Indian-origin startups in North America
Over the years in Silicon Valley, the global hotbed of innovation, several Indian-origin entrepreneurs have created a huge impact with successful innovative start-ups.
FREMONT, CA: The first or second-generation immigrants of Indian origin have worked, for decades, in some of the most highly valued tech companies in the US. Joe Biden, US President, in his March 3 interaction with NASA scientists, has recognized Indian Americans' accomplishments by remarking how they have taken over the country while referring to vice president Kamala Harris and Vinay Reddy, his speechwriter. Even though the 2.7 million Indian immigrants in the United States account for less than one percent of the total population, one-third of Silicon Valley and eight percent of the founders of influential tech companies are people of Indian descent.
Speaking of which, a second-generation Indian-American and Stanford alum born to immigrant parents, 37-year-old Baiju Bhatt has co-founded Robinhood. This is a financial service-based company, which aims to provide access to the financial markets to everyone and is not reserved to just wealthy people. He generated this idea from the 2011 Occupy Wall Street protest when the creators identified the severity of issues within the financial industry. Robinhood cuts off high fees charged by trade brokers by offering commission-free stock trading and exchange-trading funds.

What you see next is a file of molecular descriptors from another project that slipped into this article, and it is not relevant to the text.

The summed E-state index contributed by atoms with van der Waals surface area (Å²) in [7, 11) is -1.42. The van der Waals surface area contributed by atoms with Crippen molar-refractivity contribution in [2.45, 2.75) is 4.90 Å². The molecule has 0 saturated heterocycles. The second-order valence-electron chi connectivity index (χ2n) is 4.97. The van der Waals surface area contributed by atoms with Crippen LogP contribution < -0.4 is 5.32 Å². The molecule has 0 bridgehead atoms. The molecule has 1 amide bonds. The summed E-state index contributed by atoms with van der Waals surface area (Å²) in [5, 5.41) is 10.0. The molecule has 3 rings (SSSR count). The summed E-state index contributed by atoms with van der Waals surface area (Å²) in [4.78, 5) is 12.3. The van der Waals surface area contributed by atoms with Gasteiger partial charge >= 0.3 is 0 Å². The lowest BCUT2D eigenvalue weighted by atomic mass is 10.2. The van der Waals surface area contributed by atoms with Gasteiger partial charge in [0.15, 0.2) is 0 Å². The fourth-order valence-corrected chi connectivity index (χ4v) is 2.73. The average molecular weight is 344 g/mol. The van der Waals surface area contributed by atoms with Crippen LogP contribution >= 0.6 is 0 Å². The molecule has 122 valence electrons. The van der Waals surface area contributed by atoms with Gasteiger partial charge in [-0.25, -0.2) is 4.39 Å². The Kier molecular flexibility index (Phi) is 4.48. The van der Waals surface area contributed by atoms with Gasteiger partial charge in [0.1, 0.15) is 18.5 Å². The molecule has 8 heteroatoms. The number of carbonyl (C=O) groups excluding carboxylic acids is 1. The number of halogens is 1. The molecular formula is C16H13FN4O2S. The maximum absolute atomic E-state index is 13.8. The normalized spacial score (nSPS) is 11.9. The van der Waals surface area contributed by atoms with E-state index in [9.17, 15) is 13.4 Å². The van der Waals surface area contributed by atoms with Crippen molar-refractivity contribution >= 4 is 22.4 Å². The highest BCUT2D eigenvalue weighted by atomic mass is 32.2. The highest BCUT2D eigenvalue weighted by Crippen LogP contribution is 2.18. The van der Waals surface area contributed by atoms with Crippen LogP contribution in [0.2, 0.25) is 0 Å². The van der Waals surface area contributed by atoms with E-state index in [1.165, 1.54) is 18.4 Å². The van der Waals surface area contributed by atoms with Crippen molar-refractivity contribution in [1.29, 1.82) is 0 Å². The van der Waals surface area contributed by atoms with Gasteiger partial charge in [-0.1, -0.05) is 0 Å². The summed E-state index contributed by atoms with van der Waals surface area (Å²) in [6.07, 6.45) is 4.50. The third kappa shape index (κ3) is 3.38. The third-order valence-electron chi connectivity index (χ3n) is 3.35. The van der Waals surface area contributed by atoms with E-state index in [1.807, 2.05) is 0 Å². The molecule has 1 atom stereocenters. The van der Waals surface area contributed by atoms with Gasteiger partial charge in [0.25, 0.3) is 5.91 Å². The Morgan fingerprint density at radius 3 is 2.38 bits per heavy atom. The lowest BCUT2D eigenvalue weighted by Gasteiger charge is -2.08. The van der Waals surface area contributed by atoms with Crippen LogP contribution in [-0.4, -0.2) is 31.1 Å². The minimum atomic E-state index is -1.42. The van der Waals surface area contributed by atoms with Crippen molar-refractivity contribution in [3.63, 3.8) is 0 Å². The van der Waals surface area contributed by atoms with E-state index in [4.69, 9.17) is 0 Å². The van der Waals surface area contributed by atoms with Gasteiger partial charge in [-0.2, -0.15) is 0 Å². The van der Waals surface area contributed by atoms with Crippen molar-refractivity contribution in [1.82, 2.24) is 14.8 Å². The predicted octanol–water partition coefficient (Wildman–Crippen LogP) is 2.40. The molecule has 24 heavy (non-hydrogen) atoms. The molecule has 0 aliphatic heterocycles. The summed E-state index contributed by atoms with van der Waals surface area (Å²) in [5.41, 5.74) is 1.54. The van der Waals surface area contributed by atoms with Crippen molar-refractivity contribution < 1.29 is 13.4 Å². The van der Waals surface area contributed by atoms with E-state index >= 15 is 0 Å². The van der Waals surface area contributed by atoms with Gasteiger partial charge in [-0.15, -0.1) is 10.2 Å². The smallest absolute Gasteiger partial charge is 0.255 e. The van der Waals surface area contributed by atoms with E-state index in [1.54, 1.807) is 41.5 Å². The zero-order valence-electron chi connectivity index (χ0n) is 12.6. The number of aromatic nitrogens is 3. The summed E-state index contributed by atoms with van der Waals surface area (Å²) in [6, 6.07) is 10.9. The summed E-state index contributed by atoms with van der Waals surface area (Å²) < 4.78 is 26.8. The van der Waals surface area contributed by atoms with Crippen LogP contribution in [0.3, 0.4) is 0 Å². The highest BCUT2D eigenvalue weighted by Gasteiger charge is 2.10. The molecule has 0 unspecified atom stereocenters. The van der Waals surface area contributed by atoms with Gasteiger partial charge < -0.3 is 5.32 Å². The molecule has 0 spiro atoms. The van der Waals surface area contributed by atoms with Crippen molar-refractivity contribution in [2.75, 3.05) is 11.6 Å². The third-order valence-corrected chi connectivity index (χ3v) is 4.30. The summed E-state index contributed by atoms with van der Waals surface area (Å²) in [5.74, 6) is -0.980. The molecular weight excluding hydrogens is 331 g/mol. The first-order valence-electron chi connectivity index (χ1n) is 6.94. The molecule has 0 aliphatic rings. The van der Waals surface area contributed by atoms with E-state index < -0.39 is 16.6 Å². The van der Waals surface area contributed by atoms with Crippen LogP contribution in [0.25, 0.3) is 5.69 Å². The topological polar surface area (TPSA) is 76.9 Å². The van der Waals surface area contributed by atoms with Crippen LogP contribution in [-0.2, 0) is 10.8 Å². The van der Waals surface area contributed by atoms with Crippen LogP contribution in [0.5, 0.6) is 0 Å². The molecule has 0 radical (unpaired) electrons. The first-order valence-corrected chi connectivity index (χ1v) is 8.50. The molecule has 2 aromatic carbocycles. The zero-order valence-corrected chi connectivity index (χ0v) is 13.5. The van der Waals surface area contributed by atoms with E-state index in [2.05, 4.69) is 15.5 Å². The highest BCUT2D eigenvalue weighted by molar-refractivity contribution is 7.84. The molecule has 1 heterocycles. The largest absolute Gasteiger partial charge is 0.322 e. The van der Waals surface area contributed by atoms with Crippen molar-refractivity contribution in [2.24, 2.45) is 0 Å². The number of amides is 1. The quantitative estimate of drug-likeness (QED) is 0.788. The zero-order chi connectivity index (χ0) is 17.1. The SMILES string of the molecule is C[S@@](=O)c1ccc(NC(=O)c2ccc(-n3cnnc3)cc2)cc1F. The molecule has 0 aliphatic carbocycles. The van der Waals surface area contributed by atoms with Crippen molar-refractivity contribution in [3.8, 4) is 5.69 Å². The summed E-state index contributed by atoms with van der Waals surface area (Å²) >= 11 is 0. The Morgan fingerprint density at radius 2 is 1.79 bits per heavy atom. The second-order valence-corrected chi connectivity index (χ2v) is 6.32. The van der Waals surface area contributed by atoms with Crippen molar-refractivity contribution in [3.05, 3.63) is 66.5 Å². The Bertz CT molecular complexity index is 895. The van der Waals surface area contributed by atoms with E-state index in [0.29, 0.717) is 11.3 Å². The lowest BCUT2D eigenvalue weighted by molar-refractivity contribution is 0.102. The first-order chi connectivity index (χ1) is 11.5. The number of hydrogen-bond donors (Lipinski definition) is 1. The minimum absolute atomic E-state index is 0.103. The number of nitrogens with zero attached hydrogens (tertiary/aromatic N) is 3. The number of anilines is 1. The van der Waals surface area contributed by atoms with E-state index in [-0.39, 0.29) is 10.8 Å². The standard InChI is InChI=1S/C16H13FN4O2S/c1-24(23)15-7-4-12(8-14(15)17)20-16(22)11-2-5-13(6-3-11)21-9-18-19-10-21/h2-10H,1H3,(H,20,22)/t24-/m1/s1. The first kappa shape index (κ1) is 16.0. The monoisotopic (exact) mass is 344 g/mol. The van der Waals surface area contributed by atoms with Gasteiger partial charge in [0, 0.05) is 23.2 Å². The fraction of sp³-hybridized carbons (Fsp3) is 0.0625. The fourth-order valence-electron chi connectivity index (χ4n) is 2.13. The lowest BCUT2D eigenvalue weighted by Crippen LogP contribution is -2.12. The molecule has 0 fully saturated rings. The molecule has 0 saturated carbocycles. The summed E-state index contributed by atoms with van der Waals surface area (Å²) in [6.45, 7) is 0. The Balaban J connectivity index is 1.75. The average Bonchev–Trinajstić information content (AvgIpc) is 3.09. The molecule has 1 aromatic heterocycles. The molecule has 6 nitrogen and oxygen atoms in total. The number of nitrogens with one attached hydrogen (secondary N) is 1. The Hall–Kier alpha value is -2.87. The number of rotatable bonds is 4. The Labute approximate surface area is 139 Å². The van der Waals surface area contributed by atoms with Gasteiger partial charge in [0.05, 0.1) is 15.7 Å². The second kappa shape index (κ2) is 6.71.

Another newest successful startup on the list, Clubhouse, which was started in 2019 by Paul Davidson and Rohan Seth, the two co-founders who started their journey at Stanford University, and after numerous unsatisfying attempts, mutually agreed to give this social media startup the last try. At the beginning of the pandemic when there was a huge need for human interaction, the Clubhouse app demand bloomed. This app is an invitation-only voice chat room and after influential people such as Elon Musk and Mark Zuckerberg started using it, it gained immense popularity.